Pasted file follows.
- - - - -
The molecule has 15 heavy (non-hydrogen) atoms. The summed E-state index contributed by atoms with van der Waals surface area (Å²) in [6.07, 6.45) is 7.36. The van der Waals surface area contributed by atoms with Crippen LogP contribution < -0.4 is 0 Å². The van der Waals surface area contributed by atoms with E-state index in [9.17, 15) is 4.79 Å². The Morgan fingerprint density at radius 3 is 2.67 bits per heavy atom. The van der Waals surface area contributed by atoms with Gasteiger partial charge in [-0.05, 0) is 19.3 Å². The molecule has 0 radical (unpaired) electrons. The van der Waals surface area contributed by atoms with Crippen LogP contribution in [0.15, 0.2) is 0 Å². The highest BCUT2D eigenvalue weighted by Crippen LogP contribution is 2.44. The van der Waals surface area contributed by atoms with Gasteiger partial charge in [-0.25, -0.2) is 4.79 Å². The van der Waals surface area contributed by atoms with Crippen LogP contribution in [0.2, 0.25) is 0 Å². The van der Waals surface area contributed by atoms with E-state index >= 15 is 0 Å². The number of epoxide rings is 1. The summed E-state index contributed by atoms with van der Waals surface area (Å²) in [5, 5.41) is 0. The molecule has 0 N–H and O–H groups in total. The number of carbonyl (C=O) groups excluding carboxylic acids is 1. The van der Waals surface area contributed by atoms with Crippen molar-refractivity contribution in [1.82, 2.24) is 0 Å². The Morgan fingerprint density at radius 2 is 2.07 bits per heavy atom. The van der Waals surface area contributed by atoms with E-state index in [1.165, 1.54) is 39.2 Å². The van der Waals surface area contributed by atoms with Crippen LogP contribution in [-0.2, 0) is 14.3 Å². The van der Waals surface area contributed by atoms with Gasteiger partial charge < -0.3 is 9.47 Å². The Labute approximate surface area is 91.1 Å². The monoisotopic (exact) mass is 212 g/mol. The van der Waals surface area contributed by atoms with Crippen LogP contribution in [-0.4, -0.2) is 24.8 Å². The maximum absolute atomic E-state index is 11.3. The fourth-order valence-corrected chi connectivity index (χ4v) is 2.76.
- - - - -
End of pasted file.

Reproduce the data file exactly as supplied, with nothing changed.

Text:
The molecule has 15 heavy (non-hydrogen) atoms. The summed E-state index contributed by atoms with van der Waals surface area (Å²) in [6.07, 6.45) is 7.36. The van der Waals surface area contributed by atoms with Crippen LogP contribution < -0.4 is 0 Å². The van der Waals surface area contributed by atoms with E-state index in [9.17, 15) is 4.79 Å². The Morgan fingerprint density at radius 3 is 2.67 bits per heavy atom. The van der Waals surface area contributed by atoms with Gasteiger partial charge in [-0.05, 0) is 19.3 Å². The molecule has 0 radical (unpaired) electrons. The van der Waals surface area contributed by atoms with Crippen LogP contribution in [0.15, 0.2) is 0 Å². The highest BCUT2D eigenvalue weighted by Crippen LogP contribution is 2.44. The van der Waals surface area contributed by atoms with Gasteiger partial charge in [-0.25, -0.2) is 4.79 Å². The van der Waals surface area contributed by atoms with Crippen LogP contribution in [0.2, 0.25) is 0 Å². The van der Waals surface area contributed by atoms with E-state index >= 15 is 0 Å². The number of epoxide rings is 1. The summed E-state index contributed by atoms with van der Waals surface area (Å²) in [5, 5.41) is 0. The molecule has 0 N–H and O–H groups in total. The number of carbonyl (C=O) groups excluding carboxylic acids is 1. The van der Waals surface area contributed by atoms with Crippen molar-refractivity contribution in [1.82, 2.24) is 0 Å². The Morgan fingerprint density at radius 2 is 2.07 bits per heavy atom. The van der Waals surface area contributed by atoms with E-state index in [1.165, 1.54) is 39.2 Å². The van der Waals surface area contributed by atoms with Crippen LogP contribution in [-0.2, 0) is 14.3 Å². The van der Waals surface area contributed by atoms with Gasteiger partial charge < -0.3 is 9.47 Å². The Labute approximate surface area is 91.1 Å². The monoisotopic (exact) mass is 212 g/mol. The van der Waals surface area contributed by atoms with Crippen LogP contribution in [-0.4, -0.2) is 24.8 Å². The maximum absolute atomic E-state index is 11.3. The fourth-order valence-corrected chi connectivity index (χ4v) is 2.76.